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China’s Crackdown on Cryptocurrencies Intensifies Crypto Market Crash!

China has banned any financial institution and payment companies from doing cryptocurrency-related business. Despite the ban on crypto exchanges and initial coin offerings, the cryptocurrency market in the country was flourishing.

The move signals China’s continued action on any cryptocurrency activity within its borders, which is also having an impact on the rest of the world. In this case, for example, bitcoin quickly fell to a four-month low of $ 31,926, according to CoinDesk, before bouncing back to around $ 40,000. Several other major cryptocurrencies have also declined sharply.

Also, Check out Why Crypto Market is Going Down?

China Bans Bitcoin & Other Crypto Currencies Within its Territories!

Under China’s crypto ban, such institutions, including banks and online payment channels, should not provide customers with any cryptocurrency-related services such as registration, trading, clearing, and settlement, the three industry bodies said in a joint statement on Tuesday.

According to the statement, “Recently, cryptocurrency prices have skyrocketed and fallen, and speculative trading has reversed, severely violating the security of people’s assets and disrupting the general economic and financial system.”

“China has banned cryptocurrency exchanges and initial coin offerings (ICOs) but has not banned individuals from holding cryptocurrencies. The statement also stated that institutions should not provide savings, trust, or mortgage services of cryptocurrency, nor issue cryptocurrency-related financial products.

Crypto-Market-Crash-Intensifies
Crypto-Market-Crash-Intensifies

The statement highlighted the risks of cryptocurrency trading, stating that virtual currencies are “not supported by the real value”, their prices are easily manipulated, and trading contracts are not protected by Chinese law.

Its not the 1st Time China Crack down on Cryptocurrencies

The move was not Beijing’s first move against digital currency. In 2017, China shut down its local cryptocurrency exchanges, upsetting a speculative market that held 90% of the global bitcoin trade.

In June 2019, the People’s Bank of China issued a statement stating that it would block access to all domestic and foreign cryptocurrency exchanges and initial coin offering websites, aiming to prohibit all cryptocurrency trading with restrictions on foreign exchanges.

The statement also highlighted the risks of cryptocurrency trading, stating that virtual currencies are “not supported by the real value”, their prices are easily manipulated, and trading contracts are not protected by Chinese law.

Why China Ban Cryptocurrencies & Exchanges?

For stability and for a financial architecture that is poised to support rather than dominate the real economy, it should be no big surprise that Chinese authorities prohibit cryptocurrency to stem the economic shock at the burst of this bubble is.

The fact that China is the first proponent in trying to stem this bubble is a reminder that the country is at the forefront of digital currency development. But we have to distinguish between China’s attempts to make privately mined bitcoins and digital yuan.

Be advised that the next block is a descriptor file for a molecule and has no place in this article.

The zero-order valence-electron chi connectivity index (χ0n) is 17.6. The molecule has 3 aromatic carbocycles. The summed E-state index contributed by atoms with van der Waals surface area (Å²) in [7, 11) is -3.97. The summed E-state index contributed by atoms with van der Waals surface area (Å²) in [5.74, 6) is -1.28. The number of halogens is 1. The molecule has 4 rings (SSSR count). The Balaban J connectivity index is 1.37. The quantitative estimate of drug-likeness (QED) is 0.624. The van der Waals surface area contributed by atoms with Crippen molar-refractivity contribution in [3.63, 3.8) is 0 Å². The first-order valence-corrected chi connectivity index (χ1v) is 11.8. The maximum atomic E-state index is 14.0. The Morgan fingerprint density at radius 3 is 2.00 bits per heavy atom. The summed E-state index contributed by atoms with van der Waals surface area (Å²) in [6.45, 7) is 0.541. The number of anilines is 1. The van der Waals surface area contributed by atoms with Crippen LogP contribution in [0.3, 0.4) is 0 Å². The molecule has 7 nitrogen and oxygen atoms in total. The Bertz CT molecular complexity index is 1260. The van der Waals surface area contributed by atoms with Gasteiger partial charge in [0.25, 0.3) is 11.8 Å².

While the former is primarily in line with the idea of ​​a private currency that forbids the state’s exclusive right to release funds, China’s digital renminbi (RMB) is trying to do the exact opposite. It is a state-supported digital currency that enables consumers to access digital legal tender directly from their bank.

Also, Check out What is Ethereum?

Is Bitcoin & Crypto Mining Legal in China?

Given China’s stern attitude towards ICOs, cryptocurrency exchanges, and mining activities, some may believe that it would be illegal for the Chinese to hold or trade bitcoins or other cryptocurrencies. this is not right.

No PRC law or regulation prohibits Chinese investors from holding cryptocurrencies or trading cryptocurrencies. This appears to be in line with an initial notice jointly issued by five Chinese government agencies led by the PBOC in 2013, which defined bitcoin as a special virtual commodity, but not a currency.

This notice also clearly provides that bitcoin does not have legal status as a currency and should not be circulated and used in the market as a currency. This should be the position taken by the PBOC even today. Article 127 of the General Rules of China’s Civil Law, which came into effect on October 1, 2017, provides that:

“If the laws contain provisions for the protection of data and Internet virtual assets, such laws must be followed.” Some experts believe this means that one of the basic laws in China recognizes the legal status of cryptocurrencies as virtual assets.

What is China’s Policy on Crypto Trading & Crypto Mining?

On September 4, 2017, seven government agencies in China, ie the People’s Bank of China (“PBOC”), Central Cyber ​​Security and Information Technology Major Group of the Communist Party of China, Ministry of Industry and Information Technology, State Administration for Industry and Commerce.

The China Banking Regulatory Commission, the China Security Regulatory Commission and the China Insurance Regulatory Commission jointly issued a “Notice Regarding the Prevention of Token Offering and Financing Risks”

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